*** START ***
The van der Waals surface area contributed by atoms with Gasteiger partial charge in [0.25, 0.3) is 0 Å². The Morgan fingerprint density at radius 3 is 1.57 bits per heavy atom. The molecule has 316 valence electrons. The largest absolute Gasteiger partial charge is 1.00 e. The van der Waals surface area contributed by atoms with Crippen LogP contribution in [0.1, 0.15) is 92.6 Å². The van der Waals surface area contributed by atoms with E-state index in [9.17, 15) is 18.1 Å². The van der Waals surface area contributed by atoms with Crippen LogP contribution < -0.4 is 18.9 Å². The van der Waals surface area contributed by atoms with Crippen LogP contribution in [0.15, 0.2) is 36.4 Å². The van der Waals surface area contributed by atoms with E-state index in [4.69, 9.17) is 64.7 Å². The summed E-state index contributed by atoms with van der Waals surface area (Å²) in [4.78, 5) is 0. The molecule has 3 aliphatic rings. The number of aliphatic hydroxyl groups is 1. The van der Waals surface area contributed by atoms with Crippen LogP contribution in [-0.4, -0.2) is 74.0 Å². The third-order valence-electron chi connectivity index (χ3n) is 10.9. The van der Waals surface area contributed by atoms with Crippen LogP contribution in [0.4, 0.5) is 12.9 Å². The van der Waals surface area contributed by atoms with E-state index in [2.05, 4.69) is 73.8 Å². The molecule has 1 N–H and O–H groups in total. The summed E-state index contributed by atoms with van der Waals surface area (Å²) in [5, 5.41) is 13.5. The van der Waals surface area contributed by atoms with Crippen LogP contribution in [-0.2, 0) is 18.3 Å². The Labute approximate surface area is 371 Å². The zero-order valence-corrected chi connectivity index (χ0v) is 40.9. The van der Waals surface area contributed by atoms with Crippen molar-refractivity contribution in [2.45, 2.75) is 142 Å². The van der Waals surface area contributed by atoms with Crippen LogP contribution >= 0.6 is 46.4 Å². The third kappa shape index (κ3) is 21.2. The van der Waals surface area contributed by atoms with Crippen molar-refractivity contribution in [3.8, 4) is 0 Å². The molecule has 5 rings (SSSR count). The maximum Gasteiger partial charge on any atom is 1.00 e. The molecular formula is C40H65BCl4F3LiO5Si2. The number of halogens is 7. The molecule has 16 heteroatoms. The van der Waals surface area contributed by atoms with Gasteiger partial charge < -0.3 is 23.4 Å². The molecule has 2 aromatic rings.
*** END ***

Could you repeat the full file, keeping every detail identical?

The van der Waals surface area contributed by atoms with Gasteiger partial charge in [0.25, 0.3) is 0 Å². The Morgan fingerprint density at radius 3 is 1.57 bits per heavy atom. The molecule has 316 valence electrons. The largest absolute Gasteiger partial charge is 1.00 e. The van der Waals surface area contributed by atoms with Crippen LogP contribution in [0.1, 0.15) is 92.6 Å². The van der Waals surface area contributed by atoms with E-state index in [9.17, 15) is 18.1 Å². The van der Waals surface area contributed by atoms with Crippen LogP contribution < -0.4 is 18.9 Å². The van der Waals surface area contributed by atoms with Crippen LogP contribution in [0.15, 0.2) is 36.4 Å². The van der Waals surface area contributed by atoms with E-state index in [4.69, 9.17) is 64.7 Å². The summed E-state index contributed by atoms with van der Waals surface area (Å²) in [4.78, 5) is 0. The molecule has 3 aliphatic rings. The number of aliphatic hydroxyl groups is 1. The van der Waals surface area contributed by atoms with Crippen LogP contribution in [-0.4, -0.2) is 74.0 Å². The third-order valence-electron chi connectivity index (χ3n) is 10.9. The van der Waals surface area contributed by atoms with Crippen LogP contribution in [0.4, 0.5) is 12.9 Å². The van der Waals surface area contributed by atoms with E-state index in [2.05, 4.69) is 73.8 Å². The molecule has 1 N–H and O–H groups in total. The summed E-state index contributed by atoms with van der Waals surface area (Å²) in [5, 5.41) is 13.5. The van der Waals surface area contributed by atoms with Crippen LogP contribution in [-0.2, 0) is 18.3 Å². The Labute approximate surface area is 371 Å². The zero-order valence-corrected chi connectivity index (χ0v) is 40.9. The van der Waals surface area contributed by atoms with Crippen molar-refractivity contribution in [2.45, 2.75) is 142 Å². The van der Waals surface area contributed by atoms with Crippen LogP contribution >= 0.6 is 46.4 Å². The third kappa shape index (κ3) is 21.2. The van der Waals surface area contributed by atoms with Crippen molar-refractivity contribution in [3.8, 4) is 0 Å². The molecule has 5 rings (SSSR count). The maximum Gasteiger partial charge on any atom is 1.00 e. The molecular formula is C40H65BCl4F3LiO5Si2. The number of halogens is 7. The molecule has 16 heteroatoms. The van der Waals surface area contributed by atoms with Gasteiger partial charge < -0.3 is 23.4 Å². The molecule has 2 aromatic rings.